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Page:Popular Science Monthly Volume 24.djvu/58

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THE POPULAR SCIENCE MONTHLY.

Individuals, too, should be treated on that plan, and, next to absolute abstinence from stimulating poisons, the most essential condition of a permanent cure is a liberal allowance of healthful stimulants, in the form of diverting pastimes and out-door exercise. For the chief danger of a relapse is not the attractiveness of intoxication, but the misery of the after-effect, the depressing reaction that follows upon the abnormal excitement, and for several weeks seems daily to gain strength against the reformatory resolves of the penitent. This apathy of the unstimulated system can become more intolerable than positive pain, and embitter existence till, in spite of prayers and pledges, its victims either relapse into alcohol or resort to cognate stimulants—chloral, absinthe, or opium. In stress of such temptations the prophylactic influence of a mind-stimulating occupation is almost as effective as is the deliquium of disappointed love. Ennui is the chief coadjutor, of the poison-fiend. On the Militär-Grenze, the "Military Frontier" of Eastern Austria, a soldier's life is a ceaseless guerrilla-war against smugglers, outlaws, and Bulgarian bed-bugs; yet hundreds of German officers solicit transfer to that region as to a refuge from the temptations of garrison tedium, deliberately choosing a concentration of all discomforts, as a Schnapps-Kur, a whisky-cure, as they express it with frank directness; and for similar purposes many of Fremont's contemporaries took the prairie-trail to the adventure-land of the far West. Frederick Gerstaecker found that the California rum-shops got their chief patronage from unsuccessful miners; the successful ones had better stimulants.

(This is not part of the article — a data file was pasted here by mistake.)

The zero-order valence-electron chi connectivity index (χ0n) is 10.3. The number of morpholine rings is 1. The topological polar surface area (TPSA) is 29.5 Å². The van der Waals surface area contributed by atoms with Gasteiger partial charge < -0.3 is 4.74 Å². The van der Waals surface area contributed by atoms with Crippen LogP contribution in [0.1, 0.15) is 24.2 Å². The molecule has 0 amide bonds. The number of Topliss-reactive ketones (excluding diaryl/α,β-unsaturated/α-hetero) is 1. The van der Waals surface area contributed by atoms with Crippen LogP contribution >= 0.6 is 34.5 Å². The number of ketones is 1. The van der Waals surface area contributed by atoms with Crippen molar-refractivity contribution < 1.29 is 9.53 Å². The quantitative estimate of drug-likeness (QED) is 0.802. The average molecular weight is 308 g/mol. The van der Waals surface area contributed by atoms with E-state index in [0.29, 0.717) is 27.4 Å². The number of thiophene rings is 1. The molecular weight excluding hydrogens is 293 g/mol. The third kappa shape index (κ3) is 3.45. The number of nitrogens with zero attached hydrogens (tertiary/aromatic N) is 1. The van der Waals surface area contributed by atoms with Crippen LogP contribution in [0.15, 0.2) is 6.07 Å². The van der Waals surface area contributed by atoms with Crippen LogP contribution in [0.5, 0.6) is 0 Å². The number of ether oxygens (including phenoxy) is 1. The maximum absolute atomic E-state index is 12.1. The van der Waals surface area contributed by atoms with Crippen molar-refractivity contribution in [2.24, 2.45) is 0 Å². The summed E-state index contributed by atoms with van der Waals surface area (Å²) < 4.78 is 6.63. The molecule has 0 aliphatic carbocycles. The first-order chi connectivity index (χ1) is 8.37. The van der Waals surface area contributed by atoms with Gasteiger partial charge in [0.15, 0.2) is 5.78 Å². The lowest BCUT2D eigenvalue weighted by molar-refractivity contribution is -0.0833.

For the first month or two the convalescent should not content himself with negative safeguards, but make up his mind that temptations will come, and come in the most grievous form, and that active warfare is nearly always the safest plan. The alcohol-habit is a physical disease, and a Rocky Mountain excursion, a visit to the diggings, a month of sea-side rambles and surf-baths, will do more to help a convert across the slough of despond than a season-ticket to all the lecture-halls of the Christian Temperance Union.

But such excursions should be undertaken in company. Soldiers in the ranks will endure hardships that would melt the valor of any solitary hero; and in the presence of manly companions the spirit of emulation and "approbativeness" will sustain even an enervated fellow. The esprit de corps of a temperance society is more cogent than its vows.

An appeal to the passions is the next best thing. Everything is fair in the war against alcohol: love, ambition, pride, and even acquisitiveness, may be utilized to divert the mind from a more baneful propensity—for a time, at least. For, after the tempter has been kept at bay for a couple of months, its power will reach a turning-point; the nervous irritability will subside, the outraged digestive organs resume their normal functions, and the potency of the poison-